Common painkillers linked with hearing loss in women

Household painkillers are now linked with hearing loss in women – especially those under 50. A recent study by researchers at Brigham and Women’s Hospital in Boston has shown a link between women who take ibuprofen or acetaminophen more than two days a week and an increased risk of hearing loss . Aspirin appeared to be free of these side-effects.

The study examined 62,261 women between the ages of 31 to 48 at the start of the study. The study spanned 14 years, beginning in 1995 and concluding in 2009.  By the study’s end, 10,012 women had reported hearing loss.

The statistics of the women who used ibuprofen two to three days per week showed a 13 percent increase of hearing loss, compared to those who took the same medication one day out of the week. Women who used ibuprofen four to five days a week jumped to a 21 percent increased risk, and for those who used ibuprofen more than six days a week, the risk rose to 24 percent.

Acetaminophen showed little signs of improvement. Compared with women who used acetaminophen one day a week, those who used it two to three days a week displayed an 11 percent increased risk of hearing loss. Women taking the medicine four to five days a week saw their risk for hearing loss climb to 21 percent.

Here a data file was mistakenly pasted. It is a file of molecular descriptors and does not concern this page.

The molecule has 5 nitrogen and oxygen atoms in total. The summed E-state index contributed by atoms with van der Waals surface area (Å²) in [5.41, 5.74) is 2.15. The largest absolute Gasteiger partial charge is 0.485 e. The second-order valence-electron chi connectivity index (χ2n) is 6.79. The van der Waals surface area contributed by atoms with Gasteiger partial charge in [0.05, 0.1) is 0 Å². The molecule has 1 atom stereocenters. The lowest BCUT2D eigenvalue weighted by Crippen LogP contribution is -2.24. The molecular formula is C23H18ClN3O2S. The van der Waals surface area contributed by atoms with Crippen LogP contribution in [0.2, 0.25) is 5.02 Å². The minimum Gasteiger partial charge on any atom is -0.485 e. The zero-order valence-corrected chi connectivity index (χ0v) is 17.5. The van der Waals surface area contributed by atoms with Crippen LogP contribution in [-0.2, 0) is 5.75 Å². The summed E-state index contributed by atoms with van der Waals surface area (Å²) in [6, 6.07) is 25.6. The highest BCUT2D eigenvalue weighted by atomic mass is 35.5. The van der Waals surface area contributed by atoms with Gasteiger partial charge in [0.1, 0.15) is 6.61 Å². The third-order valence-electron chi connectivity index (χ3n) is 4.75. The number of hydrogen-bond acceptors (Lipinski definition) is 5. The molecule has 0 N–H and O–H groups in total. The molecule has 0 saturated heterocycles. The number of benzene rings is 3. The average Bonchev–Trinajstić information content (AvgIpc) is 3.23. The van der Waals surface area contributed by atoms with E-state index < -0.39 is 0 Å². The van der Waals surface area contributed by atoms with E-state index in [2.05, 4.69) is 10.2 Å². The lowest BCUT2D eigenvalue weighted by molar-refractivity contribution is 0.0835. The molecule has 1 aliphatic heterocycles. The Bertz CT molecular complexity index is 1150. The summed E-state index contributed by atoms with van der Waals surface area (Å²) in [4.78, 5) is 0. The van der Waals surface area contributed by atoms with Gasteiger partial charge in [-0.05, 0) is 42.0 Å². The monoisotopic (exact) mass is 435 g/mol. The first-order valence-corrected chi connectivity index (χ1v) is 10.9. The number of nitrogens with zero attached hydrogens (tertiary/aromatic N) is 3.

Study author Dr. Sharon Curhan, of the Channing Division of Network Medicine for Brigham and Women’s Hospital, warned that although these painkillers are household names, they carry potentially harmful side effects.

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“Possible mechanisms might be that NSAIDs (nonsteroidal anti-inflammatory drugs) may reduce blood flow to the cochlea—the hearing organ—and impair its function,” Curhan said. “Acetaminophen may deplete factors that protect the cochlea from damage.”

The study will be published in the September 15, 2012 issue of American Journal of Epidemiology.